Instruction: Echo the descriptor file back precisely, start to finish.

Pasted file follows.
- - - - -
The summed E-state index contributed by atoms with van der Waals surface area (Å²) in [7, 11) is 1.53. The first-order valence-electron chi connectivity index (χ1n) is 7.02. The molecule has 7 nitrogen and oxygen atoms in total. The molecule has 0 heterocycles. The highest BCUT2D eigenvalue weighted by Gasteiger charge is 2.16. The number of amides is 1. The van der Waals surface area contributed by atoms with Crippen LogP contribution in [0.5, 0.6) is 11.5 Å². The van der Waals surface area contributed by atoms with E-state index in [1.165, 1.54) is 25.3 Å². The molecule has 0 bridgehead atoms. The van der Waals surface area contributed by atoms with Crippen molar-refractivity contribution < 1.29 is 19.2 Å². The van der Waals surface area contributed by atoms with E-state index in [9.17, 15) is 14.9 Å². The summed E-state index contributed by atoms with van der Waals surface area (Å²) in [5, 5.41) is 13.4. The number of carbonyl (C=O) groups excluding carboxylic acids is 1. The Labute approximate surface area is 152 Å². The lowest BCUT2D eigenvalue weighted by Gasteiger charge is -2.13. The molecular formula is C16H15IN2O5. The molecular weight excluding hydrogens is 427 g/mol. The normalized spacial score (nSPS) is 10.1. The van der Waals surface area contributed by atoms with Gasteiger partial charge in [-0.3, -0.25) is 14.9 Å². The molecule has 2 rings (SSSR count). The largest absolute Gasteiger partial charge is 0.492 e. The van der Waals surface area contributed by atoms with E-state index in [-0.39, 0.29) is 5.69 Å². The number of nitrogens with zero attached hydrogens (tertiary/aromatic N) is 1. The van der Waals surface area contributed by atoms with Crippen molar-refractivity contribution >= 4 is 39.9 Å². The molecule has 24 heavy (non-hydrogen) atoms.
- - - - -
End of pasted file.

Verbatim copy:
The summed E-state index contributed by atoms with van der Waals surface area (Å²) in [7, 11) is 1.53. The first-order valence-electron chi connectivity index (χ1n) is 7.02. The molecule has 7 nitrogen and oxygen atoms in total. The molecule has 0 heterocycles. The highest BCUT2D eigenvalue weighted by Gasteiger charge is 2.16. The number of amides is 1. The van der Waals surface area contributed by atoms with Crippen LogP contribution in [0.5, 0.6) is 11.5 Å². The van der Waals surface area contributed by atoms with E-state index in [1.165, 1.54) is 25.3 Å². The molecule has 0 bridgehead atoms. The van der Waals surface area contributed by atoms with Crippen molar-refractivity contribution < 1.29 is 19.2 Å². The van der Waals surface area contributed by atoms with E-state index in [9.17, 15) is 14.9 Å². The summed E-state index contributed by atoms with van der Waals surface area (Å²) in [5, 5.41) is 13.4. The number of carbonyl (C=O) groups excluding carboxylic acids is 1. The Labute approximate surface area is 152 Å². The lowest BCUT2D eigenvalue weighted by Gasteiger charge is -2.13. The molecular formula is C16H15IN2O5. The molecular weight excluding hydrogens is 427 g/mol. The normalized spacial score (nSPS) is 10.1. The van der Waals surface area contributed by atoms with Gasteiger partial charge in [-0.3, -0.25) is 14.9 Å². The molecule has 2 rings (SSSR count). The largest absolute Gasteiger partial charge is 0.492 e. The van der Waals surface area contributed by atoms with E-state index in [-0.39, 0.29) is 5.69 Å². The number of nitrogens with zero attached hydrogens (tertiary/aromatic N) is 1. The van der Waals surface area contributed by atoms with Crippen molar-refractivity contribution >= 4 is 39.9 Å². The molecule has 24 heavy (non-hydrogen) atoms.